AMESBURY — The City Council voted unanimously last night to table the issue of pay raises for the council and the mayor, erasing the possibility of a raise, and ending a tumultuous political week in town.
“Essentially, this is a no vote,” said Councilor Allen Neale. “This will end any possibility of a vote.”
Councilors were poised to raise their own salaries from $3,000 to $5,200, the council president’s salary from $4,500 to $6,500 and the mayor’s salary from $80,000 to $90,000. The raises would have taken effect next January, after the fall election and immediately after the mayor and council had taken office.
The city charter dictates that any proposal to change the salaries of the council or the mayor must be voted on within the first 18 months of the term. A discussion that has been tabled cannot be brought up for six months, which will be after the 18-month mark. Because of this, pay raises cannot be proposed again during this council’s term.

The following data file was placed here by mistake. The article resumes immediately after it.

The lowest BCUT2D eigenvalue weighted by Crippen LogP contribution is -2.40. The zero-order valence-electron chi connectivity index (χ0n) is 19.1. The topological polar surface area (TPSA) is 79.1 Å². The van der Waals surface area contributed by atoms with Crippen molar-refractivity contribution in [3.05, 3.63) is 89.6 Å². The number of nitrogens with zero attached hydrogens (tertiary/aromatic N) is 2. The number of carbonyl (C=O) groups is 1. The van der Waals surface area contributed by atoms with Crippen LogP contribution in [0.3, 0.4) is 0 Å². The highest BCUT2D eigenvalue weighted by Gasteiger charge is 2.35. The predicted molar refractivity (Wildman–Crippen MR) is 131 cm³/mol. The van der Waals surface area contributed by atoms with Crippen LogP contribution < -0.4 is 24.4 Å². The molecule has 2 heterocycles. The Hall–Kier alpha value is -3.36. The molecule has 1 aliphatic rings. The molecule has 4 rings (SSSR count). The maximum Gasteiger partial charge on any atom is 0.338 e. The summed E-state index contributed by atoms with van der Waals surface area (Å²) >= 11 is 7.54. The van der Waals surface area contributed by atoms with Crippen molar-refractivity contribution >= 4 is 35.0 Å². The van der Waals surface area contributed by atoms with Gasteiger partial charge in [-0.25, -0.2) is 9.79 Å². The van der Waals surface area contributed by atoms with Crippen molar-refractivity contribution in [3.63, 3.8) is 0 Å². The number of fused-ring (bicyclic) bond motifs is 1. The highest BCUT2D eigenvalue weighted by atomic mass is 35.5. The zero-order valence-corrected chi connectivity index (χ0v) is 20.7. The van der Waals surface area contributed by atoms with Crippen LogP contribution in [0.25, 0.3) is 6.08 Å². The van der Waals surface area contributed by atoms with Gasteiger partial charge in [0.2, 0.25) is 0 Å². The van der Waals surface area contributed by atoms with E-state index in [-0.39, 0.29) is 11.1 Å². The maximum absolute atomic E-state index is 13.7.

The pay proposal met fierce opposition from Amesbury residents after the issue was coupled with layoffs in the school system - something that some councilors had an issue with.
“I don’t understand the link,” said Councilor Derek Kimball. “They are two separate issues.”
Councilor Joseph McMilleon, who was opposed to the pay increase, agreed. “I don’t believe it should be connected to the school situation at all,” he said. “It is not a valid comparison.”
Last week the council voted to approve a school budget for next school year that increases spending by about $900,000. However it was about $600,000 less than the schools needed to keep all programs and staff at current levels. As a result, earlier this week, the School Committee approved several cuts to next year’s budget, which included the layoff of several school staff and significant increases in fees charged to parents for athletics and busing.